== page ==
Clinical Features:

  • Common symptoms include muscle weakness, swelling, pain, and fatigue.

  • In polymyositis, this muscle weakness is typically proximal and symmetrical.

  • Dermatomyositis also presents with distinctive skin rashes such as heliotrope rash and Gottron's papules.

Diagnostic Criteria:

  • A: Muscle Weakness - Proximal and symmetrical muscle weakness.

  • B: Elevated Muscle Enzymes - High levels of CK, AST, LDH, and aldolase.

  • C: Electromyography Changes - EMG showing myopathic patterns.

  • D: Muscle Biopsy Findings - Necrosis, phagocytosis, regeneration, perifascicular atrophy.

  • E: Skin Manifestations - Heliotrope rash, Gottron's sign, and other rashes such as Confluence Macular Violaceous Erythema (CMVE).

Diagnosis:

  • Polymyositis: Diagnosed when criteria A–D are met without the skin involvement (E).

  • Dermatomyositis: Diagnosed when the skin criterion (E) is present along with any combination of criteria A–D.

  • Mnemonics for Studying:

  • Muscle Weakness: "Weakness in Proximity" - Proximal muscle groups are primarily affected.

  • Elevated Muscle Enzymes: "Muscle Enzyme Elevation" - Enzymes rise like an elevator, indicating muscle damage.

  • EMG Changes: "EMG Electricity" - The erratic electrical activity of diseased muscles.

  • Muscle Biopsy Findings: "Biopsy Buzzwords" - Remember "Necrosis, Nurses, and Neighbors" for the main biopsy findings.

  • Skin Manifestations: "Skin Signs" - The sun (helios) turns the skin purple, with distinct signs (Gottron's).

Management:

  • Polymyositis and Dermatomyositis: Both conditions are managed with corticosteroids and immunosuppressive drugs. Physical therapy is vital to maintain muscle strength and flexibility.

  • Skin Management in Dermatomyositis: Additional treatments may be directed at the skin manifestations, which can include topical corticosteroids and antimalarial drugs like hydroxychloroquine for CMVE and other rashes.


Dermatomyositis Skin Rashes:

  • CMVE: "Confluence Macular Violaceous Erythema" - A key feature of dermatomyositis, presenting as flat, purple-red rashes that merge together.

  • V Sign: Rash on the chest and upper back in a 'V' distribution.

  • Shawl Sign: Rash on the shoulders and back.

  • Holster Sign: Rash on the hips/thighs.

By integrating these criteria with clinical features and management strategies, medical students can develop a comprehensive understanding of these conditions, which is crucial for both diagnosis and treatment. The mnemonics provided can serve as useful memory aids for recalling essential information during exams and in clinical practice.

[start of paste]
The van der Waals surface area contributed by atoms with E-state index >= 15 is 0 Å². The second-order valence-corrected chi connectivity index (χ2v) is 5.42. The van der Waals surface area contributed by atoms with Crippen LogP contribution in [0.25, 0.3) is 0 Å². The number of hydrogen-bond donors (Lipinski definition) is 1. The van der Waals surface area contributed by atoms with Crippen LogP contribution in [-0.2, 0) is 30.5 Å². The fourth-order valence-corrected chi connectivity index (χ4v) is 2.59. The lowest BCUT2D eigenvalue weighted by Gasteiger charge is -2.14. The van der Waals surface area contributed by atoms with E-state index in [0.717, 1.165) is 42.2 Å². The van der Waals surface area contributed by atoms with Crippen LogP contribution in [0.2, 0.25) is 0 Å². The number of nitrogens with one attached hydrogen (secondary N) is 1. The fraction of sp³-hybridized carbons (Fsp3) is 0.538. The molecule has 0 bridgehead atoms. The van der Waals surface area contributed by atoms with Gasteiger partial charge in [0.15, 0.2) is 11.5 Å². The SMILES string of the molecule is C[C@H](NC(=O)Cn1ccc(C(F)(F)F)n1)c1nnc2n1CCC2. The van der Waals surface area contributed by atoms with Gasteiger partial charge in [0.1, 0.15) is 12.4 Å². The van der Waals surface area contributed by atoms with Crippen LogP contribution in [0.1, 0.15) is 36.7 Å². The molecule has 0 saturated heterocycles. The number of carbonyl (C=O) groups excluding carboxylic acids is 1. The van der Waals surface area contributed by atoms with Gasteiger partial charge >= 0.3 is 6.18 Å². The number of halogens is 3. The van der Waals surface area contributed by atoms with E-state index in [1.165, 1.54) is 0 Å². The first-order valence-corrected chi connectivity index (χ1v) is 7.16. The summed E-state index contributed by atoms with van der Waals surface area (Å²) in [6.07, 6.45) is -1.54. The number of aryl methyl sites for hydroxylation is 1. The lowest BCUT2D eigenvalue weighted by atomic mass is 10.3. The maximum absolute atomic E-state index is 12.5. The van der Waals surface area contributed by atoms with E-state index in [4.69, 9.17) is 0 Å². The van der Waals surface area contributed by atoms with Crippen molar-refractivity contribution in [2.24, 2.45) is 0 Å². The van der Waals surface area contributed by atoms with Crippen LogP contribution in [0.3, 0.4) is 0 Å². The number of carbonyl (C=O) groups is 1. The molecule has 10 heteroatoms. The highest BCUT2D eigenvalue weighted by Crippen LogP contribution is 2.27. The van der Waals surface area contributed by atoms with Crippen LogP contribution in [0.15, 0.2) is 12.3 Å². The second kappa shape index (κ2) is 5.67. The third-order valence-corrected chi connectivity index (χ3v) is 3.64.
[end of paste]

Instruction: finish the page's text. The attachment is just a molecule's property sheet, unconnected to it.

Management

 Explore the management and notable drug-related complications for each of these four common rheumatologic conditions:

1. Rheumatoid Arthritis (RA)

Management:

  • First-line: Methotrexate, a DMARD, is often the first choice. Alternatives or additions include sulfasalazine, hydroxychloroquine, and leflunomide.

  • Biologic agents, like TNF inhibitors (etanercept, infliximab), are used in cases unresponsive to traditional DMARDs.

  • NSAIDs and corticosteroids for symptom relief.

High-Yield Complications:

  • Methotrexate: Hepatotoxicity, pulmonary fibrosis, myelosuppression.

  • TNF inhibitors: Increased risk of infections, reactivation of latent tuberculosis.

  • Corticosteroids: Osteoporosis, hyperglycemia, increased risk of infection.

2. Systemic Lupus Erythematosus (SLE)

Management:

  • Mild cases: NSAIDs for joint pain, antimalarials like hydroxychloroquine.

  • Severe cases: High-dose corticosteroids, immunosuppressants like azathioprine, mycophenolate mofetil, or cyclophosphamide.

  • Belimumab, a biologic agent, for certain patients.

High-Yield Complications:

  • Corticosteroids: Long-term use can lead to Cushing's syndrome, osteoporosis.

  • Cyclophosphamide: Bladder toxicity, infertility, secondary malignancies.

  • Hydroxychloroquine: Retinal toxicity.

3. Scleroderma

Management:

  • Skin involvement: Methotrexate or mycophenolate mofetil.

  • Pulmonary arterial hypertension: Endothelin receptor antagonists (bosentan), PDE-5 inhibitors (sildenafil).

  • Raynaud’s phenomenon: Calcium channel blockers (nifedipine).

High-Yield Complications:

  • Calcium channel blockers: Hypotension, edema.

  • Endothelin receptor antagonists: Hepatotoxicity, teratogenicity.

  • PDE-5 inhibitors: Hypotension, headache.

4. Myositis

Management:

  • Corticosteroids as initial therapy.

  • Steroid-sparing agents like methotrexate or azathioprine in steroid-resistant cases.

  • Intravenous immunoglobulin (IVIG) may be beneficial in certain types.

High-Yield Complications:

  • Corticosteroids: Increased risk of infection, hyperglycemia.

  • Methotrexate: Hepatotoxicity, lung disease.

  • IVIG: Infusion reactions, renal dysfunction.

For all these conditions, regular monitoring and follow-up are crucial due to the potential for serious side effects of the medications. Management should be tailored to the individual patient based on disease severity, comorbidities, and response to treatment. Always remember that these diseases have a varying course and may require adjustments in therapy over time.